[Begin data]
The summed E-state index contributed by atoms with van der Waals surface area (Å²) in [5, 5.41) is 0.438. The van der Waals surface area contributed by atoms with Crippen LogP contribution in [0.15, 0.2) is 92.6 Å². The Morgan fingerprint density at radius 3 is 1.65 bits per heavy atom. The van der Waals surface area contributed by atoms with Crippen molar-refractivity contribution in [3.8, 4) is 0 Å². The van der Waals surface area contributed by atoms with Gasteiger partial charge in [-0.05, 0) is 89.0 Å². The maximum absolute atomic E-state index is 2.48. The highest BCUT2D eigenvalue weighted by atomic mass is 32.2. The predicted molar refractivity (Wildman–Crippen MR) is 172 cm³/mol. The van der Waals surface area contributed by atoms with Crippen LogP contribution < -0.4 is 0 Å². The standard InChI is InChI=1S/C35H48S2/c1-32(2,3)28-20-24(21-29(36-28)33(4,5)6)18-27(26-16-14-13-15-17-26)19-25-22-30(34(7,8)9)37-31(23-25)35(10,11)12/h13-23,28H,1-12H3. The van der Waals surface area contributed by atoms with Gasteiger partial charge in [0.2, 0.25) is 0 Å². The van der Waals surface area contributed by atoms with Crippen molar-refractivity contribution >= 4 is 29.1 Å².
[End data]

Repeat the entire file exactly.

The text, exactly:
The summed E-state index contributed by atoms with van der Waals surface area (Å²) in [5, 5.41) is 0.438. The van der Waals surface area contributed by atoms with Crippen LogP contribution in [0.15, 0.2) is 92.6 Å². The Morgan fingerprint density at radius 3 is 1.65 bits per heavy atom. The van der Waals surface area contributed by atoms with Crippen molar-refractivity contribution in [3.8, 4) is 0 Å². The van der Waals surface area contributed by atoms with Gasteiger partial charge in [-0.05, 0) is 89.0 Å². The maximum absolute atomic E-state index is 2.48. The highest BCUT2D eigenvalue weighted by atomic mass is 32.2. The predicted molar refractivity (Wildman–Crippen MR) is 172 cm³/mol. The van der Waals surface area contributed by atoms with Crippen LogP contribution < -0.4 is 0 Å². The standard InChI is InChI=1S/C35H48S2/c1-32(2,3)28-20-24(21-29(36-28)33(4,5)6)18-27(26-16-14-13-15-17-26)19-25-22-30(34(7,8)9)37-31(23-25)35(10,11)12/h13-23,28H,1-12H3. The van der Waals surface area contributed by atoms with Gasteiger partial charge in [0.2, 0.25) is 0 Å². The van der Waals surface area contributed by atoms with Crippen molar-refractivity contribution >= 4 is 29.1 Å².